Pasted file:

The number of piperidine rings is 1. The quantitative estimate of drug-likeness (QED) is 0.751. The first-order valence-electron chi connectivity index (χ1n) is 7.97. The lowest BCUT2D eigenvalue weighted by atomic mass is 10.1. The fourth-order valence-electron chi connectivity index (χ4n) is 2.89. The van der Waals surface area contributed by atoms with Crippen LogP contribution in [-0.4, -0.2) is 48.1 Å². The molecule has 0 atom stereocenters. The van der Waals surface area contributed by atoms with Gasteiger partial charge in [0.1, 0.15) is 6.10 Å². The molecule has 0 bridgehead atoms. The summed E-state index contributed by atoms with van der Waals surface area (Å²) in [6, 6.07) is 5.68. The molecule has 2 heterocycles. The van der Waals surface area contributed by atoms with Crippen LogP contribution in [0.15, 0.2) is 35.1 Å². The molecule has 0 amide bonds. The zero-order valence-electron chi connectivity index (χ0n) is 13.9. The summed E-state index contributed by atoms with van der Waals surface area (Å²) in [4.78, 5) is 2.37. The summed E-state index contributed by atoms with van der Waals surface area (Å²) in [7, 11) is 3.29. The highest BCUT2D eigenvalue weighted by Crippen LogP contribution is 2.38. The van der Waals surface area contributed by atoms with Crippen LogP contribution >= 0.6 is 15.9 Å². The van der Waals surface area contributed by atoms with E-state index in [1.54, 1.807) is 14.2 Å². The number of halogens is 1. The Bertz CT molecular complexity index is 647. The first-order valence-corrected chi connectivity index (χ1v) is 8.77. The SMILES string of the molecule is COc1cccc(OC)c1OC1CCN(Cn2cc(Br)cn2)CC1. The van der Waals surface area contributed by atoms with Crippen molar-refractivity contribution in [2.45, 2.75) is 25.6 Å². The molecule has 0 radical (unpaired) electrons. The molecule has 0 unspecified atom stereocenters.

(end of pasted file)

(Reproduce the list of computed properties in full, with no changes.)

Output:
The number of piperidine rings is 1. The quantitative estimate of drug-likeness (QED) is 0.751. The first-order valence-electron chi connectivity index (χ1n) is 7.97. The lowest BCUT2D eigenvalue weighted by atomic mass is 10.1. The fourth-order valence-electron chi connectivity index (χ4n) is 2.89. The van der Waals surface area contributed by atoms with Crippen LogP contribution in [-0.4, -0.2) is 48.1 Å². The molecule has 0 atom stereocenters. The van der Waals surface area contributed by atoms with Gasteiger partial charge in [0.1, 0.15) is 6.10 Å². The molecule has 0 bridgehead atoms. The summed E-state index contributed by atoms with van der Waals surface area (Å²) in [6, 6.07) is 5.68. The molecule has 2 heterocycles. The van der Waals surface area contributed by atoms with Crippen LogP contribution in [0.15, 0.2) is 35.1 Å². The molecule has 0 amide bonds. The zero-order valence-electron chi connectivity index (χ0n) is 13.9. The summed E-state index contributed by atoms with van der Waals surface area (Å²) in [4.78, 5) is 2.37. The summed E-state index contributed by atoms with van der Waals surface area (Å²) in [7, 11) is 3.29. The highest BCUT2D eigenvalue weighted by Crippen LogP contribution is 2.38. The van der Waals surface area contributed by atoms with Crippen LogP contribution >= 0.6 is 15.9 Å². The van der Waals surface area contributed by atoms with E-state index in [1.54, 1.807) is 14.2 Å². The number of halogens is 1. The Bertz CT molecular complexity index is 647. The first-order valence-corrected chi connectivity index (χ1v) is 8.77. The SMILES string of the molecule is COc1cccc(OC)c1OC1CCN(Cn2cc(Br)cn2)CC1. The van der Waals surface area contributed by atoms with Crippen molar-refractivity contribution in [2.45, 2.75) is 25.6 Å². The molecule has 0 radical (unpaired) electrons. The molecule has 0 unspecified atom stereocenters.